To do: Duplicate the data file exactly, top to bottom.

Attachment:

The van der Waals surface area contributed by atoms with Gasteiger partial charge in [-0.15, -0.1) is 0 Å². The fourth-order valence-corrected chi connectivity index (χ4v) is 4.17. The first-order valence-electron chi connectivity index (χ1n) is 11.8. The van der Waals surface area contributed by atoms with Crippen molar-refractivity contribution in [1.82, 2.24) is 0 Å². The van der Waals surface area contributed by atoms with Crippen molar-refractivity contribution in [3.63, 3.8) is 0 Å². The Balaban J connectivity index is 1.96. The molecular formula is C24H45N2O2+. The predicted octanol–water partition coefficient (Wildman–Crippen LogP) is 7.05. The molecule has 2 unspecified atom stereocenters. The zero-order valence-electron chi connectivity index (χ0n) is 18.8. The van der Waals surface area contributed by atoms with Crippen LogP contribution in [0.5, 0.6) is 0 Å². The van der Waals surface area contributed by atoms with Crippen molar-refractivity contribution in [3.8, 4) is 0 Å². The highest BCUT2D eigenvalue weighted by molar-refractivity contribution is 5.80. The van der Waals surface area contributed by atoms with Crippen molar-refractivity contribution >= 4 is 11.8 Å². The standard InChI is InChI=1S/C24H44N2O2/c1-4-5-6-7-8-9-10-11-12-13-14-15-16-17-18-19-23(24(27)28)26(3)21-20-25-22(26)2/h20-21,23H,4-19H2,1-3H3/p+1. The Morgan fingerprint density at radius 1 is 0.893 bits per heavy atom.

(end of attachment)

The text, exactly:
The van der Waals surface area contributed by atoms with Gasteiger partial charge in [-0.15, -0.1) is 0 Å². The fourth-order valence-corrected chi connectivity index (χ4v) is 4.17. The first-order valence-electron chi connectivity index (χ1n) is 11.8. The van der Waals surface area contributed by atoms with Crippen molar-refractivity contribution in [1.82, 2.24) is 0 Å². The van der Waals surface area contributed by atoms with Crippen molar-refractivity contribution in [3.63, 3.8) is 0 Å². The Balaban J connectivity index is 1.96. The molecular formula is C24H45N2O2+. The predicted octanol–water partition coefficient (Wildman–Crippen LogP) is 7.05. The molecule has 2 unspecified atom stereocenters. The zero-order valence-electron chi connectivity index (χ0n) is 18.8. The van der Waals surface area contributed by atoms with Crippen LogP contribution in [0.5, 0.6) is 0 Å². The van der Waals surface area contributed by atoms with Crippen molar-refractivity contribution in [3.8, 4) is 0 Å². The highest BCUT2D eigenvalue weighted by molar-refractivity contribution is 5.80. The van der Waals surface area contributed by atoms with Crippen molar-refractivity contribution >= 4 is 11.8 Å². The standard InChI is InChI=1S/C24H44N2O2/c1-4-5-6-7-8-9-10-11-12-13-14-15-16-17-18-19-23(24(27)28)26(3)21-20-25-22(26)2/h20-21,23H,4-19H2,1-3H3/p+1. The Morgan fingerprint density at radius 1 is 0.893 bits per heavy atom.